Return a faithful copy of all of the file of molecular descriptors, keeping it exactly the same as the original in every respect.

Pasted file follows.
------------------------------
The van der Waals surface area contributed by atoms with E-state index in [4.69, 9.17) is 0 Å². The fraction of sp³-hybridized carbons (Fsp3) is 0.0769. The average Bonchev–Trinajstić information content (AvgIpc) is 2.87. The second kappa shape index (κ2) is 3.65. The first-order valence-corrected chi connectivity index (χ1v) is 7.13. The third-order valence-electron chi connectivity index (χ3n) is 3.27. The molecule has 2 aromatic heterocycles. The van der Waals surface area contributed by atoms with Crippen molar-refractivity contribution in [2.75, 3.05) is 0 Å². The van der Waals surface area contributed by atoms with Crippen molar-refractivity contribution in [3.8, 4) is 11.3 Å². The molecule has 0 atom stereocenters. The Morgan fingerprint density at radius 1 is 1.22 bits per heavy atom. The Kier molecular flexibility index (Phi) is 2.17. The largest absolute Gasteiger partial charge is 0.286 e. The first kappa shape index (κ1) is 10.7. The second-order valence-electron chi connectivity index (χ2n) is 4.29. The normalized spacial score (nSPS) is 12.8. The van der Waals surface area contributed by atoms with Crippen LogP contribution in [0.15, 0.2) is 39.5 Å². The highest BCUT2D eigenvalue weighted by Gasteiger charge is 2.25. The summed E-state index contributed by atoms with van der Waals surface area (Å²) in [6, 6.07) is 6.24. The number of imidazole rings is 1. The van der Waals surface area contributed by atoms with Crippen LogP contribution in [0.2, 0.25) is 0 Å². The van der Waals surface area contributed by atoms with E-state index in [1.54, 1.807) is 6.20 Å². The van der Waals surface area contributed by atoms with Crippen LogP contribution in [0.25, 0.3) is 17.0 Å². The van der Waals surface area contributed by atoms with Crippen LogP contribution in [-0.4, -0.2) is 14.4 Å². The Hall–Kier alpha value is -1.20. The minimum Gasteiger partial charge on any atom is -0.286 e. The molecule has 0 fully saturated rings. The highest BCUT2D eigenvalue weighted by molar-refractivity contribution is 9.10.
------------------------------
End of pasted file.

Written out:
The van der Waals surface area contributed by atoms with E-state index in [4.69, 9.17) is 0 Å². The fraction of sp³-hybridized carbons (Fsp3) is 0.0769. The average Bonchev–Trinajstić information content (AvgIpc) is 2.87. The second kappa shape index (κ2) is 3.65. The first-order valence-corrected chi connectivity index (χ1v) is 7.13. The third-order valence-electron chi connectivity index (χ3n) is 3.27. The molecule has 2 aromatic heterocycles. The van der Waals surface area contributed by atoms with Crippen molar-refractivity contribution in [2.75, 3.05) is 0 Å². The van der Waals surface area contributed by atoms with Crippen molar-refractivity contribution in [3.8, 4) is 11.3 Å². The molecule has 0 atom stereocenters. The Morgan fingerprint density at radius 1 is 1.22 bits per heavy atom. The Kier molecular flexibility index (Phi) is 2.17. The largest absolute Gasteiger partial charge is 0.286 e. The first kappa shape index (κ1) is 10.7. The second-order valence-electron chi connectivity index (χ2n) is 4.29. The normalized spacial score (nSPS) is 12.8. The van der Waals surface area contributed by atoms with Crippen LogP contribution in [0.15, 0.2) is 39.5 Å². The highest BCUT2D eigenvalue weighted by Gasteiger charge is 2.25. The summed E-state index contributed by atoms with van der Waals surface area (Å²) in [6, 6.07) is 6.24. The number of imidazole rings is 1. The van der Waals surface area contributed by atoms with Crippen LogP contribution in [0.2, 0.25) is 0 Å². The van der Waals surface area contributed by atoms with E-state index in [1.54, 1.807) is 6.20 Å². The van der Waals surface area contributed by atoms with Crippen LogP contribution in [0.25, 0.3) is 17.0 Å². The van der Waals surface area contributed by atoms with Crippen LogP contribution in [-0.4, -0.2) is 14.4 Å². The Hall–Kier alpha value is -1.20. The minimum Gasteiger partial charge on any atom is -0.286 e. The molecule has 0 fully saturated rings. The highest BCUT2D eigenvalue weighted by molar-refractivity contribution is 9.10.